Something remarkable happened this summer.
The Business Roundtable’s “Statement on the Purpose of a Corporation,” called for companies to expand their concerns beyond shareholders and the bottom line to consider how they can also benefit customers, employees, suppliers, and communities. It drew a great deal of praise from those of us working in development. I read it though, not only as a greater commitment to corporate social responsibility, but also as an expression of need. When profits alone are no longer the measure of success, what other metrics will the private sector use to demonstrate their impact on well-being, or income, or the environment?
Nearly four years ago, the U.N. presented the Sustainable Development Goals (SDGs), also known as the Global Goals to end poverty, protect the planet, and create a just and sustainable future by 2030. This call to action has been galvanizing, and governments, nonprofits, and the private sector have all begun to define themselves against these 17 Goals, identifying one or a few that intersect with their work, and declaring their commitment to help achieve them. But again, how can they reliably measure those contributions, and home in on the area where they might have the greatest impact?
My colleagues and I at SDG Impact, are working on these very questions, and we are just beginning to tell the world about them. We are developing globally agreed standards for various asset classes that will quantify, focus, and enhance their contributions toward the SDGs. These standards will help investors and companies go beyond using the goals to map existing activities, to a more integrated practice of directing and orienting investment into activities that create more impact and contribute to measurable progress. The first set, for private equity investors, is now available for public comment and consultation.
Making informed decisions
The standards help investors make informed decisions using impact measurement and management; they also speak to the ‘tone at the top,’ assessing the commitment of a fund’s board and senior management to integrity and sound management. Other standards, for bonds and for enterprises, are forthcoming. Investors and companies that adhere to these standards will be eligible for an SDG Impact Seal, making it clear to all that their commitment to the SDGs and their impact are measurable.
We are setting up a system of online education and training and designing a certification programme for independent evaluators who will determine applicants’ eligibility for the SDG Impact Seal. We are receiving feedback until December 4, 2019, so that those who will be using these standards can help us make them as useful as possible.
We are also preparing SDG Investor Opportunity Maps, an online market intelligence tool that provides localized data and specific information on investment and business opportunities that align with the SDGs. Users can apply various filters to narrow in on regions, sectors, political context, social and environmental challenges, and identify areas where their work can have significant impact. Our first map covers Brazil, which unearthed 21 investment opportunities in six sectors, and we will be producing these maps globally over the coming year.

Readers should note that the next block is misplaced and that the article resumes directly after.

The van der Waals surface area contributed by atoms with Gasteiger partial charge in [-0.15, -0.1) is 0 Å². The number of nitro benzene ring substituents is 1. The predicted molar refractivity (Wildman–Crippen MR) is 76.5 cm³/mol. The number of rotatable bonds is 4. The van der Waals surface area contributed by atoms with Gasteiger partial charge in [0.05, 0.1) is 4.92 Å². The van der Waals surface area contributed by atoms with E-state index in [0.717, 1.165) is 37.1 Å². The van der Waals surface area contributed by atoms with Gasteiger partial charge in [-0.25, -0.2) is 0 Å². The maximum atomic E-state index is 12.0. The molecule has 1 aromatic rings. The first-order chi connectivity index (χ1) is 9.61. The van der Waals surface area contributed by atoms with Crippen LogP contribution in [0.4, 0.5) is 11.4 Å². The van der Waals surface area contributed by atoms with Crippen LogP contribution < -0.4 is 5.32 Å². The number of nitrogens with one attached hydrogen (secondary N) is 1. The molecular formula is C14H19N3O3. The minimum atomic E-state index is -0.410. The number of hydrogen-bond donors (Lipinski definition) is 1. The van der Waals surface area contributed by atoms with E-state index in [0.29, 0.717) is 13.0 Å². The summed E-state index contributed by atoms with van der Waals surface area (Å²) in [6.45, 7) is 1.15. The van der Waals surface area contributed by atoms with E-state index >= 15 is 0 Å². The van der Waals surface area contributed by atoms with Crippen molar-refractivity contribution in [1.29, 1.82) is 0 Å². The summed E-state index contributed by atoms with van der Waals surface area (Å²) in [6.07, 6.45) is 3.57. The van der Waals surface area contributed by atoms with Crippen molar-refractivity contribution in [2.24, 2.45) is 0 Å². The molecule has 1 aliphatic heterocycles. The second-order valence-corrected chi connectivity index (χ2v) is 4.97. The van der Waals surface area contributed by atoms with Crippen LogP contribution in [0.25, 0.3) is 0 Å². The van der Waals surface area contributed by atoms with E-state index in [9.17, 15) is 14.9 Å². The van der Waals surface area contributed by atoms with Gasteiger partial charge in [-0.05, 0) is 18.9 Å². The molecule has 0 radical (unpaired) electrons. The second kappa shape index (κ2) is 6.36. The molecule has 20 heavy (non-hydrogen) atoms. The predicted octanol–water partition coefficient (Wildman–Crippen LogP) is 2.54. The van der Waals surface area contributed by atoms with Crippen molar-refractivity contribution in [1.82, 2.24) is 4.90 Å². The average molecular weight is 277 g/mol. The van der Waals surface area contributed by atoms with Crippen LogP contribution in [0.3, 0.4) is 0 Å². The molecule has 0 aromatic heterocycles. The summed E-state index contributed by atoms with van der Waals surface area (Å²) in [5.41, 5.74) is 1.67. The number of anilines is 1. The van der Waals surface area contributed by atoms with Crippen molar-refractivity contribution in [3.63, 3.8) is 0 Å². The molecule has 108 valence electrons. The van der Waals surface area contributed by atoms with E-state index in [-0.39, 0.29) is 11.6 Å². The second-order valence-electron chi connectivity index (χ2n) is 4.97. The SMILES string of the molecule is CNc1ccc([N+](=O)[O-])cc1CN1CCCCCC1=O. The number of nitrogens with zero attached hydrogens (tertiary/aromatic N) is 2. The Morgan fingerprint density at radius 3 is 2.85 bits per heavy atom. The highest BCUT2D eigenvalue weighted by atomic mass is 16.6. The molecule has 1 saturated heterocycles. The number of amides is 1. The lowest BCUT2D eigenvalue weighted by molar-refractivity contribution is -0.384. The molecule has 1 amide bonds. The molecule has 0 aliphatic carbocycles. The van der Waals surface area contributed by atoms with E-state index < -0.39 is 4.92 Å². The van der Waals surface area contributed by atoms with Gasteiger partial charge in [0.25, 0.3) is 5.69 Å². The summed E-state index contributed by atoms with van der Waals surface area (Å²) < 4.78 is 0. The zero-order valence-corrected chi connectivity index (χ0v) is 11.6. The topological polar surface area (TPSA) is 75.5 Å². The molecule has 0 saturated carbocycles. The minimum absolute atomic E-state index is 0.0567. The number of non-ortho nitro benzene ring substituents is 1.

As an example of how the Investor Opportunity Maps works, in light of the wildfires that have raged through the Amazon rainforest in recent weeks, one could imagine an SDG-minded fund manager seeking projects that protect the environment in Brazil. Our online tool could inform this manager that mixed plantation forestry for commercial timber production is a US$35 billion industry, that the Brazilian Development Bank is supporting loans to investors in reforestation and sustainable forestry businesses, and that such investments would contribute toward SDG 15: “Protect, restore and promote sustainable use of terrestrial ecosystems, sustainably manage forests, combat desertification, and halt and reverse land degradation and halt biodiversity loss.” The Brazil map and many others will also soon be available for public use.
The SDGs have taken off in the hearts and minds of many, yet only a fraction of the globally invested assets of funds, banks, pensions, and multinational companies are in SDG sectors. This may be a numbers issue. Until now, there has been virtually no reliable, consistent set of figures quantifying impact investing. Instead, outdated and often inaccurate assumptions about opportunity and risk have steered a lot of capital away from the developing world. In 2017, only two percent of global foreign direct investment flows, US$26 billion, went to the world’s 47 least developed countries with a combined population of some one billion people. If we are to achieve the Global Goals by 2030, we need much more action. We believe that mobilizing an additional five percent of global assets under management yearly (about US$6 trillion) is a realistic goal.
As the Business Roundtable statement indicates, we are at the beginning of what has the potential to be a remarkable change. ‘Business as usual’ is literally no longer tenable, and certainly not congruent with a sustainable future.
We at SDG Impact are confident that with the right information, the Global Goals are within reach.